Historic office towers often got around this problem by including a lightwell in their design — a hole through the center of the building, letting in light. Over the years, as those buildings have been modernized, many of those holes have been filled in with elevators and stairs.
Here's another problem with converting offices: In Seattle, office space is twice as expensive as it is in Tacoma. So it’s usually cheaper to build a new apartment tower from scratch than to convert an existing office building.
Here's some back of the napkin math:
- $300/GSF ("per Gross Square Foot") to buy an existing office building in Seattle (excluding land costs)
- Plus $300/GSF to convert it to residential
- Versus $500/GSF to build a residential tower of similar scale from scratch
hose inherent constraints have inspired some people to think outside the box.
Matthias Olt is an architect in Seattle. I interviewed him in his empty office building, where we had a view of the Seattle skyline.
He has an idea for a new kind of building that he’d like to see in that skyline.
He calls it the “UN-tower.”
The “UN” stands for “use neutral.”
“The concept behind the use neutral tower is that it’s a building that can adapt easily to a number of uses without expensive conversion costs — or times involved to adopt those use changes,” Olt said.
Kind of like the transformers, from movies and toys. When a transformer needs to get somewhere quickly, it takes the form of a car, or a plane. If it needs to wrestle somebody, it transforms into a giant robot.
Here’s how it’s organized: Imagine taking a can of pineapple rings; open it up, and take out pineapple slices, and keep stacking those rings until they’re 69 layers high.
Each layer of pineapple is a floor that you can divide up like pieces of a pie into offices, hotel rooms, or apartments.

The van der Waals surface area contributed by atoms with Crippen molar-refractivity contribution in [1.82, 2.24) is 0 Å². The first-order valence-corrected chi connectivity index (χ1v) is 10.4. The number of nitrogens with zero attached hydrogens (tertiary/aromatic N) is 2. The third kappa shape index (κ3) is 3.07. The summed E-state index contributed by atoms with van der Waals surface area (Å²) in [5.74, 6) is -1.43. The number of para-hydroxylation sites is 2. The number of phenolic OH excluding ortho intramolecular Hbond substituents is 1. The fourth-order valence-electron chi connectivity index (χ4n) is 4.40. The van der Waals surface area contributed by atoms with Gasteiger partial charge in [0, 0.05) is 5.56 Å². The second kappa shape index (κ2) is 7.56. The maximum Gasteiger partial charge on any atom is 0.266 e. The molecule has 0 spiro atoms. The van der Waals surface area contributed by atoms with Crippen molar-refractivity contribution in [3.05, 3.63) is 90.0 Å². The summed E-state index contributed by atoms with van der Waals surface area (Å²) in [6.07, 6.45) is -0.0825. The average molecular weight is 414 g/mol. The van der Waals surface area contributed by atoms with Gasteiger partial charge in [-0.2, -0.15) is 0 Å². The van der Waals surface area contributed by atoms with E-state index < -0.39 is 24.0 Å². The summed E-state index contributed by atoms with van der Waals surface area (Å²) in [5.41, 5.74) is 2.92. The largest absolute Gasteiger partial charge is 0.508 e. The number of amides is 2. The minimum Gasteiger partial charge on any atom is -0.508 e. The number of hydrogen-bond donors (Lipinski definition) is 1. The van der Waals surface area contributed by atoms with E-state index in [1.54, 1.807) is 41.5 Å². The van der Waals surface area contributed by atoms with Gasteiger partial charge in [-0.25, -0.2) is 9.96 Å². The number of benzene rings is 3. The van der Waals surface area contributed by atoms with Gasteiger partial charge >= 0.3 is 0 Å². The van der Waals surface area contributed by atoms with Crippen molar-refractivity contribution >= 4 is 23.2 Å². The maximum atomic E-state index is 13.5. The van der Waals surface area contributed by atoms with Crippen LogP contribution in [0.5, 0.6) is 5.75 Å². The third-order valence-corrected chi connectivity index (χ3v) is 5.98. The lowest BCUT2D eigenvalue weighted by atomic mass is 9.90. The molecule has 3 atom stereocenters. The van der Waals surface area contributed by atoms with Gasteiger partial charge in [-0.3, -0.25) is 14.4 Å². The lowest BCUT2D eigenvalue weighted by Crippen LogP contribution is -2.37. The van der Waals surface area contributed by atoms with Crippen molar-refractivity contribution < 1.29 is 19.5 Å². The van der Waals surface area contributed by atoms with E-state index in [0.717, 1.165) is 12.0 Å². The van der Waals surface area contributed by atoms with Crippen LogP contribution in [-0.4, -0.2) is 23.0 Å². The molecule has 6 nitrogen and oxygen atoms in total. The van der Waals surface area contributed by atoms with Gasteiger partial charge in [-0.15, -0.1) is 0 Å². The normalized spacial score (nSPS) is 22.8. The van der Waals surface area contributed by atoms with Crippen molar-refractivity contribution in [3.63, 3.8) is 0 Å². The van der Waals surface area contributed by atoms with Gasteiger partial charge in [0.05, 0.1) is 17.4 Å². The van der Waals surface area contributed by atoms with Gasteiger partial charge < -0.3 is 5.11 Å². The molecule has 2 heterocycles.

Because the rings are only 30 feet wide, the occupants of these spaces are never far from a window, for fresh air and sunlight. Every room can have a window.
The way it’s designed makes it easier to reconfigure the spaces inside. The building is like a bunch of Legos that can be taken apart and put together in new ways.
“This form and geometry enable a high degree of repetition of building components and building systems, that ... make the building pencil,” Olt said.
“It feels more like a spaceship, in some ways, than a building — like I see out this window right now,” I said.
“I would concur," Olt said. "And the underlying philosophy of what you call a spaceship — which is not a bad term — is to reposition the way we look at our lives, our values, how we want to live, how we want to work, and how we want to experience our cities.”
Olt is passionate about this project because bringing a lightwell back to a skyscraper reconnects its occupants with nature. Drawings of the building show balconies dripping with plants, and a cathedral-like atrium space at the bottom of the donut hole.
But what developers like is they can start building before they know what the office or housing market will look like when they finish construction, which can take years.
The building can change its use — like a chameleon — from office to apartments to hotels, or whatever is needed in the moment.
Olt said a developer is already considering building a short “UN-tower” in downtown Bellevue. Part of it would be affordable housing.
Office to residential conversions and the UN-tower are two ideas that could make downtowns more resilient. But it turns out, we could think even bigger.
In part three of our series "Downtown Reimagined," we talk to residents and city planners about shaping a new plan for downtown Seattle.